The main game of pop-up retail is about creating brand momentum.
And that’s where the next twist comes in. Once the realm of smaller players or retailers either in distress or operating opportunistically, the latest version of “pop-up retail” is not only legitimate but becoming main-stream. One of the world’s great masters at pop-up retail in its contemporary guise is Target USA.

They used a pop-up retail store to launch their Isaac MIzrahi at Target line. They developed the “off the back of a truck” sale with a truck that had a modified drop down side. It rolled onto the streets of Manhattan, pulled up at the curb, dropped the side and began selling. It sold out in less than 30 minutes and drove off into the sunset.

Comme de Garcon continues the idea. The longest lasting pop-up retail store for them stays for less than 6 months or one extended “season”.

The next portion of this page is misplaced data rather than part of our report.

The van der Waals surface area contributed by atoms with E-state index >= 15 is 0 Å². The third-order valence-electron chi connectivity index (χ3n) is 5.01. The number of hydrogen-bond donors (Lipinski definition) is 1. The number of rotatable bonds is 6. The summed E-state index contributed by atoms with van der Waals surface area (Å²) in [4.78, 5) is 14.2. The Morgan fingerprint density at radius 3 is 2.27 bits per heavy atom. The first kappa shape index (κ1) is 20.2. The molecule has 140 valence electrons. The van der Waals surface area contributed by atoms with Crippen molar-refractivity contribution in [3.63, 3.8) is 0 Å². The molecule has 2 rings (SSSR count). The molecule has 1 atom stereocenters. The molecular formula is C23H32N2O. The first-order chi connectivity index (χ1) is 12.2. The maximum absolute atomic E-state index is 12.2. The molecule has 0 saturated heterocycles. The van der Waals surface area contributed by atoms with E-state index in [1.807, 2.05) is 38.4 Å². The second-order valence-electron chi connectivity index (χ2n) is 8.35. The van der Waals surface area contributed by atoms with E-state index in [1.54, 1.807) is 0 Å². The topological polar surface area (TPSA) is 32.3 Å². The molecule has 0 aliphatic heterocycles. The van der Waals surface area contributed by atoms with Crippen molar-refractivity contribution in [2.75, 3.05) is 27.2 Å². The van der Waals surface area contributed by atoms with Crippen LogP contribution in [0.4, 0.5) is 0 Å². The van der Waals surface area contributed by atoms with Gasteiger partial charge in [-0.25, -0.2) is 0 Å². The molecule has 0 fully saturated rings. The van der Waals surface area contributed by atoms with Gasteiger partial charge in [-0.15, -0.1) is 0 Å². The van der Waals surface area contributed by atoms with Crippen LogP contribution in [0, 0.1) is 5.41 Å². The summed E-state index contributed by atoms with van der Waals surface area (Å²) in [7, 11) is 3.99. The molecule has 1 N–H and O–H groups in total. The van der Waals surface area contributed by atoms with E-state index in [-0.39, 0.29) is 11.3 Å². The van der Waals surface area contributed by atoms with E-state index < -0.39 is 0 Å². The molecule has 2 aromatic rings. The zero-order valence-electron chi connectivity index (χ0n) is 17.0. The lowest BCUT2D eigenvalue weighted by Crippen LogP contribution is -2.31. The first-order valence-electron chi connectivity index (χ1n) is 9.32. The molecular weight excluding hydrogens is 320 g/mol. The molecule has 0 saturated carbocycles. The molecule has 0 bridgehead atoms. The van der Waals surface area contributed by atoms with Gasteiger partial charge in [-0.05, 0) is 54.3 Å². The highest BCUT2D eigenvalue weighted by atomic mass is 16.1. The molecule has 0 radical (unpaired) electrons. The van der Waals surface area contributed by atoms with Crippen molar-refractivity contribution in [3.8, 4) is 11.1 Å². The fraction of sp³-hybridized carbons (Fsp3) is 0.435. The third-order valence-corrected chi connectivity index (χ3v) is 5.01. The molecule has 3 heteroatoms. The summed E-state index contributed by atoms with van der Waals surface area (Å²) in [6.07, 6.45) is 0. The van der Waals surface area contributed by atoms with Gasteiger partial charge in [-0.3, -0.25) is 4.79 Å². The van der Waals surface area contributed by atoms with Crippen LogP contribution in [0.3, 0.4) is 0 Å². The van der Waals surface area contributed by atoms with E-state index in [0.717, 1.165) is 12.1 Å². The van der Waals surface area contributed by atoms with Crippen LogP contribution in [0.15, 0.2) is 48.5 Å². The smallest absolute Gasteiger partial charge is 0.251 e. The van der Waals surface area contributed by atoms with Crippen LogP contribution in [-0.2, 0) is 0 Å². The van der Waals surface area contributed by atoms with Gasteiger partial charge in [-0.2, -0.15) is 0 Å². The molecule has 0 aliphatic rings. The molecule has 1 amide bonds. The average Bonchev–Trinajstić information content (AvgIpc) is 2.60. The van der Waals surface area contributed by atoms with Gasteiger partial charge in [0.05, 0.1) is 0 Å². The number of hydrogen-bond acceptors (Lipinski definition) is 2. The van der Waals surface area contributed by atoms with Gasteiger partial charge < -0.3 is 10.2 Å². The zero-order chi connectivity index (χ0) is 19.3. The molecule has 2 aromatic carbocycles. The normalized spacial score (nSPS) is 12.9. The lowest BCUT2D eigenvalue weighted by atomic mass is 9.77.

Selfridges have now adopted pop-up retail to launch new brands or new product concepts within their “big, hip house of brands” strategy. And they back it up with a viral marketing campaign for each new pop-up idea which drives the early adopters to “find it first” in the Oxford Street store.

Pop-up thrives on discovery and decay. Those that seek find it and tell everyone else. But the very spark of discovery leads to a finite shelf life. The product or brand or store concept or service then needs to move on to a more developed model better constructed to exploit the demand created by the use of pop-up retail in the first place.

Can it be replicated in Australia? Absolutely.

At it’s most powerful it is an urban concept. It needs built up or high density areas where it can generate a “ripple effect” from a critical mass of early “discoverers” and, importantly, the media. Sydney and Melbourne in particular suit pop-up retail. And specific areas are better for it than others. Little Collins Street for example.

It isn’t just about distress space. Supre’s use of the George Street Gowings store – while inspired – is not pop-up retail. There must be something inherently new to “discover” either in the product range or the service or the experience.